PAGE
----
Consolation Mystery Update
I rode Consolation yesterday, 8 miles on easy and familiar terrain.
- Her attitude was positive.
- She wasn’t spooky, and her hypersensitivity during saddling was minimal.
- Although not fast, she was reasonably forward (this is pretty standard Consolation).
- Her trot felt free, even, relaxed, and normal until…
The last couple miles of our route feature a very long, very gradual uphill grade that Consolation normally charges up with ease. This time, though our ride had hardly been long or difficult, she petered out halfway up. Her back felt tight and she didn’t want to trot. I immediately dismounted and checked her back and hindquarters for cramping. Nothing. No trembling, no tight or flaccid muscles, no reaction to pressure. No unusual respiration or sweating.
I mounted up and asked again, but she still didn’t want to trot and her back still felt a little hunched. Hmm. No need to play with fire. I got off, loosened her cinch, and led her home slowly. As I walked, I pondered the fact that it was at a similar point on the same hill that Consolation “bonked” (to borrow a human endurance athlete’s term) a couple weeks ago. Could something be affecting her even on that small grade that doesn’t trouble her on flatter land? One friend suggested cramping due to the saddle fitting issues I’m working on, which is certainly a possiblity.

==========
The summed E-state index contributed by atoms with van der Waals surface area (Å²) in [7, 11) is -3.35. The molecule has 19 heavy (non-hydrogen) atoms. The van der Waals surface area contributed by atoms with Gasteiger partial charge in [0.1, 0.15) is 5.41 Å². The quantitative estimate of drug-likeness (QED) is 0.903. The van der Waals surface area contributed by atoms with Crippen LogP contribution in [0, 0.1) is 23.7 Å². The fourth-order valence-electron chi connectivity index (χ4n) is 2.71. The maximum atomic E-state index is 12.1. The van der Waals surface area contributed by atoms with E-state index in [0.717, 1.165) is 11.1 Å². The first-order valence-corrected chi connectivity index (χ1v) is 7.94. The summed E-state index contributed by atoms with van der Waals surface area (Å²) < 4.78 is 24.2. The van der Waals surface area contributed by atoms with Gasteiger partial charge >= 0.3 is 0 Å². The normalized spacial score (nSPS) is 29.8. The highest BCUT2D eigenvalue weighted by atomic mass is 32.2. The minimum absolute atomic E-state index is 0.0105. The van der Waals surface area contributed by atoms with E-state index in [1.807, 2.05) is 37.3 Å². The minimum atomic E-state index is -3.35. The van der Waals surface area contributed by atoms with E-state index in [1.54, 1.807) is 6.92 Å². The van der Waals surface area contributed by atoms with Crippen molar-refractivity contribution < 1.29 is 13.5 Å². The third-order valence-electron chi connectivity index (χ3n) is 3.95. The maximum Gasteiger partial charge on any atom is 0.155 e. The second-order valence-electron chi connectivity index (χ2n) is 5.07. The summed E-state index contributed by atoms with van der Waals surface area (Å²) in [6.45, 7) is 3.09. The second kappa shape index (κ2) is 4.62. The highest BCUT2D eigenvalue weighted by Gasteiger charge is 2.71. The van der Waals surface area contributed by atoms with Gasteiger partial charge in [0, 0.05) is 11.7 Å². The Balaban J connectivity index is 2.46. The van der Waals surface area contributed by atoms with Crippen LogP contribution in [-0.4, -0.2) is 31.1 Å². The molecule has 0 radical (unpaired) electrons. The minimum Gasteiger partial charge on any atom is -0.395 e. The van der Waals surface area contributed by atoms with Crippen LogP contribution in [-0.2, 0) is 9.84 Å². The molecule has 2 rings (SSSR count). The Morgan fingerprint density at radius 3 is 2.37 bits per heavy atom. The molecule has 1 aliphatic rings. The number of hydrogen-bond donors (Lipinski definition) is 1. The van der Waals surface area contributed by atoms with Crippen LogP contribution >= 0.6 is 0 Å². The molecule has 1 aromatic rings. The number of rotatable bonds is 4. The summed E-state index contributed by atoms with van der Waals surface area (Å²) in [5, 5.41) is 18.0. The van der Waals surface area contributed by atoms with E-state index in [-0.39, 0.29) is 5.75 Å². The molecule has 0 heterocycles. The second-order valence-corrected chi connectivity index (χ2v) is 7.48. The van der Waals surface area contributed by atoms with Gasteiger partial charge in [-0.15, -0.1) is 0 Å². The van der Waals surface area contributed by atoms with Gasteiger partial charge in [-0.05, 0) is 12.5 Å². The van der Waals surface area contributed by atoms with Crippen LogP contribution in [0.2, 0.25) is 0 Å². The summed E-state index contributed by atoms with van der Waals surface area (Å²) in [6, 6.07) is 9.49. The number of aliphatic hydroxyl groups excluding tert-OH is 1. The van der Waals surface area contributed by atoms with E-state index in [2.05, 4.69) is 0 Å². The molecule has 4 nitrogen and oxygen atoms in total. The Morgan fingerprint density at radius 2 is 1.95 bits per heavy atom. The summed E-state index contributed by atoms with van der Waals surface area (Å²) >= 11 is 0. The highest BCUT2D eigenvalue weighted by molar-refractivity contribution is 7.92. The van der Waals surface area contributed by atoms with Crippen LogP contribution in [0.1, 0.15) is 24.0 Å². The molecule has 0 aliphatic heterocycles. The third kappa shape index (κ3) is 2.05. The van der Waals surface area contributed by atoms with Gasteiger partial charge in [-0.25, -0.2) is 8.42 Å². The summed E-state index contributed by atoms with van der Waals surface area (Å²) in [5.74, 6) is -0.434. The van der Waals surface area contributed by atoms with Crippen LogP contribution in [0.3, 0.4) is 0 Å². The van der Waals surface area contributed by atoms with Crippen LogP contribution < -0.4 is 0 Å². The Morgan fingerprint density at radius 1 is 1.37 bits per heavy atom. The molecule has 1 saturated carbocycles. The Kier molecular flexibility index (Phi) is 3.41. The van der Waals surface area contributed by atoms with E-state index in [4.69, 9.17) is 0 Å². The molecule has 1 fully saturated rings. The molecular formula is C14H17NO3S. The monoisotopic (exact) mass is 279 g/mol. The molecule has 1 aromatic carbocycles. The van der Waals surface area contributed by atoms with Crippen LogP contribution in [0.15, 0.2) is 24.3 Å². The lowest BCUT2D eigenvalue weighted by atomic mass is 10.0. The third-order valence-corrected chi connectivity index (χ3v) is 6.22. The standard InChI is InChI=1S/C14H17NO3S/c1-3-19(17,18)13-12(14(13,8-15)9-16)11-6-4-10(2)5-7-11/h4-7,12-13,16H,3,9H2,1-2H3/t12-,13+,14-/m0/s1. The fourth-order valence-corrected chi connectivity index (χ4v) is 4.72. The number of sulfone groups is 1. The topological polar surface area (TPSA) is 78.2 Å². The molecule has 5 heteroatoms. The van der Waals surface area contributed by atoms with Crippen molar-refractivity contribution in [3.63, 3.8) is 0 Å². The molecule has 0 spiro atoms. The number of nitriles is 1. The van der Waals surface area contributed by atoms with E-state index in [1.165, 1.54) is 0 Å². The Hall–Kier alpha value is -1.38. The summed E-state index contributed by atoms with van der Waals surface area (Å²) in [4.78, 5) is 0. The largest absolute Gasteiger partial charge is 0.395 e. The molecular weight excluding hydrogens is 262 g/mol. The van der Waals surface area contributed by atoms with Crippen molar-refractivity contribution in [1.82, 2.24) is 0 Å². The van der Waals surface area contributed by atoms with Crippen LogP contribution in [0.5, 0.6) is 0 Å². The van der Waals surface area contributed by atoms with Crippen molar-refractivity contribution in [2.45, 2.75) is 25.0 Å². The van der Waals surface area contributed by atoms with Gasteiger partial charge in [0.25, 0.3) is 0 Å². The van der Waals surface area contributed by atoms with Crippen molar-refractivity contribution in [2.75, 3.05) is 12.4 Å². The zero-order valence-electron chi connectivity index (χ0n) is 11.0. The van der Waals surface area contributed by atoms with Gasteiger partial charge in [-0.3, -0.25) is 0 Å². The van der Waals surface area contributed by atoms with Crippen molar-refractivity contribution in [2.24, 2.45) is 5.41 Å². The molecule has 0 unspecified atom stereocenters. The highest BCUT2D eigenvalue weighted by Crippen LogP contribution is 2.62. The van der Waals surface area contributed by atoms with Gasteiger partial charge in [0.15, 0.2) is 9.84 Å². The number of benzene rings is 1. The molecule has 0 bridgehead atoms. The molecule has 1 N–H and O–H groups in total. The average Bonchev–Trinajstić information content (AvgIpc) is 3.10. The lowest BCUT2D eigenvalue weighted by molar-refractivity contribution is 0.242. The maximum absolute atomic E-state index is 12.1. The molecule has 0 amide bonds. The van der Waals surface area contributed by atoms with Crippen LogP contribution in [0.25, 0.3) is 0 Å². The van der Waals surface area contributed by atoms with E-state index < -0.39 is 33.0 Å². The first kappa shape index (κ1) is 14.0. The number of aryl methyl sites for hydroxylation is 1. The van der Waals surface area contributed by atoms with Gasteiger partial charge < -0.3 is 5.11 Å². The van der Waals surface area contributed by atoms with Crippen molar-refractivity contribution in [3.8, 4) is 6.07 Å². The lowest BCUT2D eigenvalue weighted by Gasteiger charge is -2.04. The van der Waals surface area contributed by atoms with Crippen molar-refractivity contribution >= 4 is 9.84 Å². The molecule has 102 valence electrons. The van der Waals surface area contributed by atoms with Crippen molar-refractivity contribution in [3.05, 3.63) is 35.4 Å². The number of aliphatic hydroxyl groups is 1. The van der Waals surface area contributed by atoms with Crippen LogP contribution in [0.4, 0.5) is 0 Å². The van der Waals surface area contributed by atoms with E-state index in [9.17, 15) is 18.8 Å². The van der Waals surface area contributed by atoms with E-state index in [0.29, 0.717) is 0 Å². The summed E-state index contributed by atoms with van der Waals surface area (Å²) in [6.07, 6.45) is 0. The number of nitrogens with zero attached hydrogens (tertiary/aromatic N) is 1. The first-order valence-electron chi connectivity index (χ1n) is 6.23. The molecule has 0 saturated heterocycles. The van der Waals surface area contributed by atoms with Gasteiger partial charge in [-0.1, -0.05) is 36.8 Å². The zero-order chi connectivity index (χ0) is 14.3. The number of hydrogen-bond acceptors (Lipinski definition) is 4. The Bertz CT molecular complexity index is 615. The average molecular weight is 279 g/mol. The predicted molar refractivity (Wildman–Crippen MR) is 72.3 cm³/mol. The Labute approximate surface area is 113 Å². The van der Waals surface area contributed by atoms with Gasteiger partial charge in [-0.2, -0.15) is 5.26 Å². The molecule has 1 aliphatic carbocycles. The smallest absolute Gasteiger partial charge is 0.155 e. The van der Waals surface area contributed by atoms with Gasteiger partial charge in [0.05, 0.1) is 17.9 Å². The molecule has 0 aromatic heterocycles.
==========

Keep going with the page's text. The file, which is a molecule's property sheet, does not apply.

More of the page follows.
At the time, however, I was most worried about a tie-up. I watched carefully as we walked. Consolation’s gait seemed even and relaxed, though slow, which is not altogether atypical for her. On the other hand, I’d have expected a little more enthusiasm because we were headed homeward. When we arrived, she didn’t resist lifting her feet for hoof boot removal. She rolled and shook. She drank well and settled down to eat. Her urine color was normal both immediately and several hours later.
Come evening, she was slightly stocked up behind again, which made me wonder again about her feet. I took her for a handwalk along the irrigation canal. Her movement was very free, her strides long, her attitude bright, and her appetite enthusiastic.
This morning, she looks normal.